Have presidents’ parenting experiences shaped Supreme Court decisions?
Presidents and first ladies aren’t immune from the joys, sorrows and unexpected events surrounding parenthood. What about the parenting experiences of presidents who appointed Supreme Court justices whose votes decided cases related to childbearing?
John F. Kennedy, the first Catholic president, nominated Justices Byron White and Arthur Goldberg to the high tribunal. Contraception and abortion weren’t on the political agenda when JFK ran for office in 1960 or during his truncated presidency. JFK and his wife Jacqueline, at ages 43 and 31, respectively, when they entered the White House, were in their prime family-raising years. They remain the only first couple to have a child between the election and inauguration, John Jr., born in late November 1960. They wanted a large brood, but Mrs. Kennedy suffered a miscarriage and a stillbirth prior to their daughter Caroline’s 1957 arrival. The president and first lady rejoiced when Jackie became pregnant in 1963 but were devastated when their premature son, Patrick, died barely two days after his birth.
Whether the Kennedys agreed with their religion’s prohibition against artificial birth control and abortion is unknown, but JFK’s two nominees to the Supreme Court, neither of whom was Catholic, both voted in 1965 to strike down Connecticut’s ban on contraception even for married couples. White, however, was one of only two justices who dissented from 1973’s Roe v. Wade decision establishing a right to abortion.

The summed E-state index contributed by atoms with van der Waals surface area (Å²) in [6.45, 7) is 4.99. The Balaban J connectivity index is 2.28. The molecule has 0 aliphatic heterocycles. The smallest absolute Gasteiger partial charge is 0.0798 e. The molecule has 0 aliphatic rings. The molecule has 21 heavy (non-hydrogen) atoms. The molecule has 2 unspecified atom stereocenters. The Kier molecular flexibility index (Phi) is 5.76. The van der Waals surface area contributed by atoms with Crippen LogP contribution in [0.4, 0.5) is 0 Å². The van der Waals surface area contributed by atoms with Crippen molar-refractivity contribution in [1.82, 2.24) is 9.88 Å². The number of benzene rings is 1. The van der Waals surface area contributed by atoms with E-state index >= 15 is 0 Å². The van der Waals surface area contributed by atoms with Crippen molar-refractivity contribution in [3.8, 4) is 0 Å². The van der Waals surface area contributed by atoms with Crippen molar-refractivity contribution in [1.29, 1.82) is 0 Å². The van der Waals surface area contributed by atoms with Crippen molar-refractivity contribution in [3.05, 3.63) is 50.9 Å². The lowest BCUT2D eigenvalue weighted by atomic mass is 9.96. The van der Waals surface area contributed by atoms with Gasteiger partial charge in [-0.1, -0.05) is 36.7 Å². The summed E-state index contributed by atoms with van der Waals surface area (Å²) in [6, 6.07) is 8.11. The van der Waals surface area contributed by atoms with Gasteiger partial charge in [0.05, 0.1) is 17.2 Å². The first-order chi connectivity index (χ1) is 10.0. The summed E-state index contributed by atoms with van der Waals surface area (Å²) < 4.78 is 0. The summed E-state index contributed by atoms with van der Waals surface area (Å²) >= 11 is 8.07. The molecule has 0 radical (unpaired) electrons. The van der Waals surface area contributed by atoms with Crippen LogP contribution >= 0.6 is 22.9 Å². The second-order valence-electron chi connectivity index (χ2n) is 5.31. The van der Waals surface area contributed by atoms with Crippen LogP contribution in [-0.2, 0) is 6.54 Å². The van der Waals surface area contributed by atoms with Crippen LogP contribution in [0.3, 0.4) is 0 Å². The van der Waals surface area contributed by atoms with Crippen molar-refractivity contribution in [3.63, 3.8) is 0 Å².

Infamously, JFK had a relationship with White House intern, Mimi Beardsley, who reports that they had “unprotected” sexual encounters. When she thought she might be pregnant, a presidential enabler reportedly began abortion arrangements, despite its illegality. The false pregnancy alarm spared the college student from having to proceed with the plan.
Ronald Reagan and his first wife, Jane Wyman, had a biological daughter and an adopted son, but lost a premature baby, which reportedly strained their union. They divorced in 1949. The premarital pregnancy of Nancy Davis prompted Reagan’s second marriage three years later. As California governor, he signed a 1967 bill liberalizing access to abortion. But, by his 1980 election to the presidency, Reagan was a staunch “pro-lifer” and appointed what he thought were four fellow conservatives to the nation’s highest court.
Reagan was right about Justice Antonin Scalia, a devout Catholic and father of nine, and Justice William Rehnquist, whom he promoted to chief justice. Both went to their graves as determined anti-abortion advocates. (Rehnquist, a Richard Nixon appointee to associate justice, had dissented with White in Roe.) But Justice Sandra Day O’Connor, the first woman on the court and thus its only member to have experienced pregnancy, when the tribunal decided Planned Parenthood v. Casey in 1992, joined with the fourth Reagan appointee, Justice Anthony Kennedy, a Catholic, to uphold some Pennsylvania restrictions on abortion but affirm the core of Roe.
Both President Bushes had complex histories involving offspring. George H.W. Bush and his wife Barbara experienced the tragic loss of their 3-year-old daughter Robin to leukemia in 1953. Her death was one of the first childhood memories of her older brother, George W. Bush. Barbara eventually gave birth to three more sons and a daughter. When young George was a high-schooler, his mother suffered a miscarriage. With the elder Bush on the road, it fell to “W.” to accompany Barbara Bush to the hospital and carry the deceased fetus (contained in a jar) to nurses. He later reported thinking, “There was a human life, a little brother or sister.” The trauma caused him to discuss with his mother whether she should attempt future pregnancies.